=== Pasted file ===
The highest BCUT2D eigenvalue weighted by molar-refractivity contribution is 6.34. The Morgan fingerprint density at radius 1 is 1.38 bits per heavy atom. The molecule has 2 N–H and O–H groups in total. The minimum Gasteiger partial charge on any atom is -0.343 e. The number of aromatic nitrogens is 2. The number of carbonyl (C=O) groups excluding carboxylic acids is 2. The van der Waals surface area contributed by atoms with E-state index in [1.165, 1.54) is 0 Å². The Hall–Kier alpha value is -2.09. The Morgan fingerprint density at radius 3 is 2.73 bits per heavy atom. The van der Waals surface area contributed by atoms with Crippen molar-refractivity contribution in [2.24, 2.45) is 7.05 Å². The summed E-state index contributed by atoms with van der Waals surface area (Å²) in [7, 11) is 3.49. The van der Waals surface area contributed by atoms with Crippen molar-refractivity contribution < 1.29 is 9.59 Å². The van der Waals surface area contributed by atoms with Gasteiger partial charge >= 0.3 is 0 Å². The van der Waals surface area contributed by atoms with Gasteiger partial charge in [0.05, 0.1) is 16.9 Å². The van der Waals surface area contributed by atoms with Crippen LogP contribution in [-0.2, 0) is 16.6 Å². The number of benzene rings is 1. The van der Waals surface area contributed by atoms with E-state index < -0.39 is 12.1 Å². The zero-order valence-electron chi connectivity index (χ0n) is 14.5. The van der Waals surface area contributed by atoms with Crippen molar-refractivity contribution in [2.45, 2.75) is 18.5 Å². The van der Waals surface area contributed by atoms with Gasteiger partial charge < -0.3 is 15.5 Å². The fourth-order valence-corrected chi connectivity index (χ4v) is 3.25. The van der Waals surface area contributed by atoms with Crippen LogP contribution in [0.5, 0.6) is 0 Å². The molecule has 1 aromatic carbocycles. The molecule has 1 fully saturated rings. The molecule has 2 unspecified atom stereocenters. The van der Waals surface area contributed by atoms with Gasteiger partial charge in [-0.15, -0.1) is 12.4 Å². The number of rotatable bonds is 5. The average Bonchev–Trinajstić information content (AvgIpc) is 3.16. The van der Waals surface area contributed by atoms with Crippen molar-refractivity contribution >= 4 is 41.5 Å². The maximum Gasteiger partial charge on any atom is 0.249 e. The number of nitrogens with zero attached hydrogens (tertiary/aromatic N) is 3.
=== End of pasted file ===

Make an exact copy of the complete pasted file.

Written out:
The highest BCUT2D eigenvalue weighted by molar-refractivity contribution is 6.34. The Morgan fingerprint density at radius 1 is 1.38 bits per heavy atom. The molecule has 2 N–H and O–H groups in total. The minimum Gasteiger partial charge on any atom is -0.343 e. The number of aromatic nitrogens is 2. The number of carbonyl (C=O) groups excluding carboxylic acids is 2. The van der Waals surface area contributed by atoms with E-state index in [1.165, 1.54) is 0 Å². The Hall–Kier alpha value is -2.09. The Morgan fingerprint density at radius 3 is 2.73 bits per heavy atom. The van der Waals surface area contributed by atoms with Crippen molar-refractivity contribution in [2.24, 2.45) is 7.05 Å². The summed E-state index contributed by atoms with van der Waals surface area (Å²) in [7, 11) is 3.49. The van der Waals surface area contributed by atoms with Crippen molar-refractivity contribution < 1.29 is 9.59 Å². The van der Waals surface area contributed by atoms with Gasteiger partial charge >= 0.3 is 0 Å². The van der Waals surface area contributed by atoms with Gasteiger partial charge in [0.05, 0.1) is 16.9 Å². The van der Waals surface area contributed by atoms with Crippen LogP contribution in [-0.2, 0) is 16.6 Å². The number of benzene rings is 1. The van der Waals surface area contributed by atoms with E-state index < -0.39 is 12.1 Å². The zero-order valence-electron chi connectivity index (χ0n) is 14.5. The van der Waals surface area contributed by atoms with Crippen molar-refractivity contribution in [2.45, 2.75) is 18.5 Å². The van der Waals surface area contributed by atoms with Gasteiger partial charge < -0.3 is 15.5 Å². The fourth-order valence-corrected chi connectivity index (χ4v) is 3.25. The van der Waals surface area contributed by atoms with Crippen LogP contribution in [0.5, 0.6) is 0 Å². The molecule has 1 aromatic carbocycles. The molecule has 1 fully saturated rings. The molecule has 2 unspecified atom stereocenters. The van der Waals surface area contributed by atoms with Gasteiger partial charge in [-0.15, -0.1) is 12.4 Å². The number of rotatable bonds is 5. The average Bonchev–Trinajstić information content (AvgIpc) is 3.16. The van der Waals surface area contributed by atoms with Crippen molar-refractivity contribution >= 4 is 41.5 Å². The maximum Gasteiger partial charge on any atom is 0.249 e. The number of nitrogens with zero attached hydrogens (tertiary/aromatic N) is 3.